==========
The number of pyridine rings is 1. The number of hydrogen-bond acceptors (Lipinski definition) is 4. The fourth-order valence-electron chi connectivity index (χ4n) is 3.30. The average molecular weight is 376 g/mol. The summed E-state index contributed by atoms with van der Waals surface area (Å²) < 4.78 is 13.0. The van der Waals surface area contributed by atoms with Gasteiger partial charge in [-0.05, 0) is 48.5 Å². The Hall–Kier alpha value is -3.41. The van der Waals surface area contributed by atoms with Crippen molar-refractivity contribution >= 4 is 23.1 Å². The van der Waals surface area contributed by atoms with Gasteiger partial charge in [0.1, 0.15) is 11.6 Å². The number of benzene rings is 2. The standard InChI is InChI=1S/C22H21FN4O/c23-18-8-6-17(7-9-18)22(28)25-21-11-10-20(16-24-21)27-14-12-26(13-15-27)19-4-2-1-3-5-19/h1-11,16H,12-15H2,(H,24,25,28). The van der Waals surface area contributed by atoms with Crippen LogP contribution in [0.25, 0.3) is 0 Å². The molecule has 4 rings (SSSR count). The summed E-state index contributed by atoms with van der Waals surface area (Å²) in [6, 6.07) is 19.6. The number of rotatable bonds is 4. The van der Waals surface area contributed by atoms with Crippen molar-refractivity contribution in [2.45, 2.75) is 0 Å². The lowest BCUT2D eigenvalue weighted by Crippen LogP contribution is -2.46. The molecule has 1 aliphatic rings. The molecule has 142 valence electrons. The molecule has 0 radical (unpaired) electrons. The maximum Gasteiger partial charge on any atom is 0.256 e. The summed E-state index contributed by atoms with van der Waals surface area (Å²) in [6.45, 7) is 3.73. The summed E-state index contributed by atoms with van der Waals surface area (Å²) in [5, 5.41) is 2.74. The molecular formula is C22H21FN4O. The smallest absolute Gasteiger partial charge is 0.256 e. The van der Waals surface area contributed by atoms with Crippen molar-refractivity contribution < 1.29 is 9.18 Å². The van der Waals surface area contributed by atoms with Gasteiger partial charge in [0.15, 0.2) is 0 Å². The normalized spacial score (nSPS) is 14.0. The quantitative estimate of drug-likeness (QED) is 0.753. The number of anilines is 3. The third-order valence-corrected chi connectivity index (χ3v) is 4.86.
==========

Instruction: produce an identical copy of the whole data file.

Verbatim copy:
The number of pyridine rings is 1. The number of hydrogen-bond acceptors (Lipinski definition) is 4. The fourth-order valence-electron chi connectivity index (χ4n) is 3.30. The average molecular weight is 376 g/mol. The summed E-state index contributed by atoms with van der Waals surface area (Å²) < 4.78 is 13.0. The van der Waals surface area contributed by atoms with Gasteiger partial charge in [-0.05, 0) is 48.5 Å². The Hall–Kier alpha value is -3.41. The van der Waals surface area contributed by atoms with Crippen molar-refractivity contribution >= 4 is 23.1 Å². The van der Waals surface area contributed by atoms with Gasteiger partial charge in [0.1, 0.15) is 11.6 Å². The number of benzene rings is 2. The standard InChI is InChI=1S/C22H21FN4O/c23-18-8-6-17(7-9-18)22(28)25-21-11-10-20(16-24-21)27-14-12-26(13-15-27)19-4-2-1-3-5-19/h1-11,16H,12-15H2,(H,24,25,28). The van der Waals surface area contributed by atoms with Crippen LogP contribution in [0.25, 0.3) is 0 Å². The molecule has 4 rings (SSSR count). The summed E-state index contributed by atoms with van der Waals surface area (Å²) in [6, 6.07) is 19.6. The number of rotatable bonds is 4. The van der Waals surface area contributed by atoms with Crippen molar-refractivity contribution in [2.45, 2.75) is 0 Å². The lowest BCUT2D eigenvalue weighted by Crippen LogP contribution is -2.46. The molecule has 1 aliphatic rings. The molecule has 142 valence electrons. The molecule has 0 radical (unpaired) electrons. The maximum Gasteiger partial charge on any atom is 0.256 e. The summed E-state index contributed by atoms with van der Waals surface area (Å²) in [6.45, 7) is 3.73. The summed E-state index contributed by atoms with van der Waals surface area (Å²) in [5, 5.41) is 2.74. The molecular formula is C22H21FN4O. The smallest absolute Gasteiger partial charge is 0.256 e. The van der Waals surface area contributed by atoms with Crippen molar-refractivity contribution < 1.29 is 9.18 Å². The van der Waals surface area contributed by atoms with Gasteiger partial charge in [0.15, 0.2) is 0 Å². The normalized spacial score (nSPS) is 14.0. The quantitative estimate of drug-likeness (QED) is 0.753. The number of anilines is 3. The third-order valence-corrected chi connectivity index (χ3v) is 4.86.